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The multichannel battle will extend to the gridiron as DirecTV has announced that it will offer its NFL “Sunday Ticket” package to cable subscribers via broadband. Of course, there are a few catches. First off, it’s a trial program only in New York. Plus, as USA […]

DirecTV_NFLThe multichannel battle will extend to the gridiron as DirecTV has announced that it will offer its NFL “Sunday Ticket” package to cable subscribers via broadband. Of course, there are a few catches. First off, it’s a trial program only in New York. Plus, as USA Today reports:

Customers here will pay $349 to watch any Sunday game on broadband during the regular season. But it will be available just to people who can’t receive the satellite signals.

Finding customers in New York that can’t receive satellite signals evidently isn’t too difficult as the tall buildings inhibit reception and many landlords prohibit satellite dishes from being installed.

To watch a game, users must download and install a special video player and enter a code. Viewing can only be done on one computer at a time. Even if someone was willing to cough up $349 in order to watch any New York Giants or Jets game that’s broadcast on TV, the user’s computer must be outside the New York area.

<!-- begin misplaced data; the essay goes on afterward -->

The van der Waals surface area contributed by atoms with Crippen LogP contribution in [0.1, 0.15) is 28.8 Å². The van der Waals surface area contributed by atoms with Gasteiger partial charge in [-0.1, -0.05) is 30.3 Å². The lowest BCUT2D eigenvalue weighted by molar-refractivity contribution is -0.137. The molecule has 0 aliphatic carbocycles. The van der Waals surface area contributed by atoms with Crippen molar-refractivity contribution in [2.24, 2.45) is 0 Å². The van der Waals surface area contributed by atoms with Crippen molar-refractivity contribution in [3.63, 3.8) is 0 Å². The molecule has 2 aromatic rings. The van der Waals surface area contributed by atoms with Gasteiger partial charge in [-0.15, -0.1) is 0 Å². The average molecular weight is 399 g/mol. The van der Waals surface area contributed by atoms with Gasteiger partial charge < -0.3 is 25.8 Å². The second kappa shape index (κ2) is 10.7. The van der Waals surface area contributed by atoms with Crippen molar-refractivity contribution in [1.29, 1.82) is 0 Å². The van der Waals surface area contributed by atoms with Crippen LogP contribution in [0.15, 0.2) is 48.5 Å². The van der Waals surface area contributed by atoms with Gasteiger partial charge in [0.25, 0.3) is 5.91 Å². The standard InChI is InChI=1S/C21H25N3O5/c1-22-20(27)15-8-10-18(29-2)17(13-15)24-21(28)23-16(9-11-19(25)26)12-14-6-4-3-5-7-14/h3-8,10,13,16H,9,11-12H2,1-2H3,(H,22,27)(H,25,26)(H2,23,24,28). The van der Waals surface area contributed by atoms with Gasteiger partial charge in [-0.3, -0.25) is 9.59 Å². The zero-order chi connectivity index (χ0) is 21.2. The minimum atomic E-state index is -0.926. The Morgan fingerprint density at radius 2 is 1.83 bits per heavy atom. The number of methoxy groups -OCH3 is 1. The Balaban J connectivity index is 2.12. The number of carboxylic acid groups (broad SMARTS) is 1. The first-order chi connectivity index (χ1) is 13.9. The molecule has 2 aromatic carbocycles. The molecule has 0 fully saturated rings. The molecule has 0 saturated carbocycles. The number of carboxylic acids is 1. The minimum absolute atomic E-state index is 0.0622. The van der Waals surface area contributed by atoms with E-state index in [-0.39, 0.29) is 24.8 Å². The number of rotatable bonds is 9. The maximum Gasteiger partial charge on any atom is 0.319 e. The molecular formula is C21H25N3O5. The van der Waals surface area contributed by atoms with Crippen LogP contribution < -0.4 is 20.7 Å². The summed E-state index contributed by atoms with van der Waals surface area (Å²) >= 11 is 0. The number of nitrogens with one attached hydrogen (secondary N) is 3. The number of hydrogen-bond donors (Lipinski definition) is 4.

Too bad the NFL isn’t as forward thinking or tech savvy as Major League Baseball, which not only offers a killer broadband package, but now lets you stream games directly to the TV via the Roku.

Broadband delivery is becoming more important to DirecTV — even though the satellite company doesn’t offer broadband service. It will leverage broadband delivery for its own TV Everywhere-like authentication service that’s expected to launch by the end of this year.

  1. [...] recently extended its subscription service to big-screen TVs through the Roku. The NFL does offer a broadband version of its Sunday Ticket package to DirecTV subscribers, but it’s only available to people in New [...]

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